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Rusty Young, a founding member of the country-rock group Poco, died Wednesday. He was 75.
Young died of a heart attack at his home in Davisville, Missouri, a spokesperson for the band confirmed to PEOPLE.
In 1968, Young formed Poco with Richie Furay, George Grantham and Jim Messina. Throughout its five-decade history, Young was the only founding member to remain with the group.
"I just received word that my friend Rusty Young has passed away and crossed that line into eternity," co-founder Richie Furay said in a statement to PEOPLE. "My heart is saddened; he was a dear and longtime friend who help me pioneer and create a new Southern California musical sound called 'country rock.' "
"He was an innovator on the steel guitar and carried the name Poco on for more than 50 years. Our friendship was real and he will be deeply missed," Furay, 76, added. "My prayers are with his wife, Mary, and his children Sara and Will."
Young was a multi-instrumentalist who became known as one of the first musicians to integrate a pedal steel guitar into his music. He then began to associate it with country and rock and roll, according to Rolling Stone.
In 1967, Furay invited him to Los Angeles to play steel on Buffalo Springfield's third and final album Last Time Around. Poco was formed soon after.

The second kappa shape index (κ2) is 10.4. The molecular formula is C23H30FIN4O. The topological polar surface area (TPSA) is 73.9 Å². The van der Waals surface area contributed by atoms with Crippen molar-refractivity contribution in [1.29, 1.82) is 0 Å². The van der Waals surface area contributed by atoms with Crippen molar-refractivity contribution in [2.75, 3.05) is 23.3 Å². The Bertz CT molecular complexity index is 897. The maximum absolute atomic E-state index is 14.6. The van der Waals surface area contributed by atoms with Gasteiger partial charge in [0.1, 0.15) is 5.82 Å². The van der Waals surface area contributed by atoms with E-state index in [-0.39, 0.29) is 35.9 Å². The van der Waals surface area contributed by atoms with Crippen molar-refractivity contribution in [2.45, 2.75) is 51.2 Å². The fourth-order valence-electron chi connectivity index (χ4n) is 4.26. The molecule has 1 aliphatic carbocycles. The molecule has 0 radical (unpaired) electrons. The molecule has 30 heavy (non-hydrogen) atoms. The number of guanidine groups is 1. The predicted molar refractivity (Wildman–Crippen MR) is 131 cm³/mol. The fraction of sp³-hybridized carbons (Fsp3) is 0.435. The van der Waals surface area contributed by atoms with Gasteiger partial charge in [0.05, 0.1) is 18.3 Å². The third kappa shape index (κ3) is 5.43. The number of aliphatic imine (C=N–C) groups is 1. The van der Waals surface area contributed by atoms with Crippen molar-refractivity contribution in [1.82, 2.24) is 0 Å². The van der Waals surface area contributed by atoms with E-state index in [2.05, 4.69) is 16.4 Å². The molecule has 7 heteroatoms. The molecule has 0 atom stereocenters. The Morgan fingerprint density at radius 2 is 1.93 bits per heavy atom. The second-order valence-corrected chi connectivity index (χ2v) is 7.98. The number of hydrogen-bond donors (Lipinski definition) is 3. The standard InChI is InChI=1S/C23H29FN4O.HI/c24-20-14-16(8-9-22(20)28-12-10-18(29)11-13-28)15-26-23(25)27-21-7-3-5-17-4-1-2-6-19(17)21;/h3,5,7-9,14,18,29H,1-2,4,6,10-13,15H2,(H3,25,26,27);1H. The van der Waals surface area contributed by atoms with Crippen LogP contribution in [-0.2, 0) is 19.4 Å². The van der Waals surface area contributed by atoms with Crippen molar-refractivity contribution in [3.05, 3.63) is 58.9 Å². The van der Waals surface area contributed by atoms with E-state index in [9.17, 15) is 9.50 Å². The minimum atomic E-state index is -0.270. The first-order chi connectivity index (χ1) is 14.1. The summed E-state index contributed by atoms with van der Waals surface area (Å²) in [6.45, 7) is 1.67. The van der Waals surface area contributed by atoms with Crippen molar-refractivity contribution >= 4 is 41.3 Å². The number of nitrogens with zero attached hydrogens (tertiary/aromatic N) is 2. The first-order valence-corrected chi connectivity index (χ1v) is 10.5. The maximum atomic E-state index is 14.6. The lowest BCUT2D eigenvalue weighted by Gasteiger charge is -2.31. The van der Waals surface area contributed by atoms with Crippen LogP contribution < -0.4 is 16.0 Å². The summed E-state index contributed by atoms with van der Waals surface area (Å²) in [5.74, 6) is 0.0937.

In his early years with the band, Young expanded his role as he took on songwriting and vocal responsibilities. After a decade, the band received their first and only top 10 hit for Young's ballad "Crazy Love."
In the 1970s, Young emerged as the band's frontman as several of the original members left.
In a 2014 interview, Young told Goldmine that he thought "things went the way they were supposed to go."
"We did have a big hit in 1978, and if it hadn't been for Richie leaving the band, and Timmy (Schmit) leaving the band, and Jimmy leaving the band, I never would have been a songwriter or a singer, so those things had to happen for my life to be the life it is. So I'm really pleased," he said.
The band was still touring as of March 2020, performing around 100 shows a year, when the COVID-19 pandemic put the tour on pause. In 2017, Young released his first solo album, Waitin' for the Sun.
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Rick Alter, the band's manager for over 20 years, said in a statement obtained by PEOPLE: "Rusty was the most unpretentious, caring and idyllic artist I have ever worked with, a natural life force that he consistently poured into his music. To fans and fellow musicians alike, he was a once-in-a-lifetime musician, songwriter, performer and friend."
Young is survived by his wife Mary, his daughter Sara and son Will, as well as Mary's three children Joe, Marci and Hallie. He also has five grandchildren: Chandler, Ryan, Graham, Quentin and Emma.
Loved ones will be holding a memorial service on October 16 at Wildwood Springs Lodge in Steelville, Missouri, which is where Young and his wife met 20 years ago.